Immediately after the supercyclone Amphan I had visited the village of Uttar Gopalnagar near Patharpratima, Sunderban, West Bengal, India. I have captured through my camera the photographs of one of the villages that faced the fury of Amphan. The destruction caused even in a single village is enough to tell the tragic story of the supercyclone.
The date May 20, 2020 has been one of the most terrifying dates for the residents of West Bengal, Odisha and Bangladesh. This was the day when super-cyclone Amphan tore through eastern India and left remnants of terror and moaning for a long time since. The powerful cyclone made its landfall into West Bengal through the Bakhhali coast at an extremely high speed of 155-165 km/h at 2:30 p.m. IST. The horrifying cyclone buffeted through different regions near the coasts of West Bengal with strong gusty winds and heavy downpour, which caused havoc to nature, lives of people and their property, and the economy of these places alike. The places which were affected the most include the districts of Midnapore, North and South 24 Parganas, Kolkata, Hooghly and Howrah, and most significantly the beautiful Sundarbans of West Bengal.
The Sundarbans have always been a symbol of the beauty of West Bengal and the mesmerizing aesthetic of Nature. However, many things have changed ever since the powerful Amphan made this place a part of its devastating trajectory.
The powerful winds and prolonged heavy rain were strong enough to rip the place of its natural life and cause devastating effects on human life. Many lands which were earlier characterized by tall trees, now lie barren. A part of the ‘Aila Bandh’ got destroyed in the cyclone and caused salty sea-water enter into villages. The mud roads had been destroyed and communication between the villages got disrupted completely. The ponds were already filled with branches and stems of trees and their leaves. Consequently, this caused the degradation of water, damaging aquatic life and killing hundeds of fishes if not thousands.
When I visited the place after the cyclone, the mud-huts were destroyed. At many places only the walls of these huts stood like skeletons. Sights around me were that of dead fishes and dead birds, and people moaning and crying. Alongside the ponds, seawater washed over the cultivated farming lands as well. After conversation with the local people I was informed that fishing and farming, which are the main occupations, would remain suspended for a long time. In one word, the beautiful villages had become ruins overnight.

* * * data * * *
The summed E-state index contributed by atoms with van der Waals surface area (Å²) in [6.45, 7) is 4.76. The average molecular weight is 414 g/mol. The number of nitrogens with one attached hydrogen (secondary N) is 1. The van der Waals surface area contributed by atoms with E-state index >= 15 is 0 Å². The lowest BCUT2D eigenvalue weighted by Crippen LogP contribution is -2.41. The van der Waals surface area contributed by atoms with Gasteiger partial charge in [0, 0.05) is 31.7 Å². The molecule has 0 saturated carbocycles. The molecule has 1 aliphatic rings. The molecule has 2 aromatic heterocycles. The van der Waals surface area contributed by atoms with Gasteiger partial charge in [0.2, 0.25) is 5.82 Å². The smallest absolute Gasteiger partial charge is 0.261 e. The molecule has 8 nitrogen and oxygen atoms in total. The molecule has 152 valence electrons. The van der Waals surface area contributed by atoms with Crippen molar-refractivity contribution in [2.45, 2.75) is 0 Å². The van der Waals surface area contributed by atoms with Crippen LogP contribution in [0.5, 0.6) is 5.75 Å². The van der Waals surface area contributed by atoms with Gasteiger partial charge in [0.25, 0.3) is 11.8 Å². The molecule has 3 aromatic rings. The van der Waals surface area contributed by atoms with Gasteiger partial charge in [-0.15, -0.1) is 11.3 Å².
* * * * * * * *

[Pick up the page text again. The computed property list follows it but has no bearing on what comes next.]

The first three photographs reflect the beauty of nature in the Sundarbans before the tragic cyclone Amphan and the rest of the photographs show the destruction of nature and human life after the cyclone.
Sudipta Chatterjee, a street, travel and documentary photographer is from West Bengal, India. Sudipta's love for photography reflected at a very tender age. He got his hands on his first camera – ‘Agfa Click III’ which he won as a prize in a recitation competition, when he was around twelve years old. Later, he bought an SLR camera – ‘Minolta 300X’ to fulfill his dreams. However, he had to step aside from his dreams of becoming a photographer for a long time before I would embark on my photography journey again in the year of 2012.
Sudipta's photographs have been selected and published in different Photo competitions in national (India) and international platforms (Turkey, Kazakhstan, Azerbaijan, Albania, Lithuania, Cyprus, Russia, UK), National Geographic Your Shot, 1X.com, 35 Awards, Chiiz Magazine etc and bagged awards both National and international level. He has achieved Awards with Distinction (Artist AFIAP) from Fédération Internationale de l’Art Photographique (France) (in 2019) Recognized by UNESCO and EFIP (Excellence FIP) (in 2019) from Federation of Indian Photography (India).
In his view, a good photographer must be both creative and technically sound, who can capture not only a photograph but also create a story. Sudipta tries to give his effort in narrating stories with his photographs.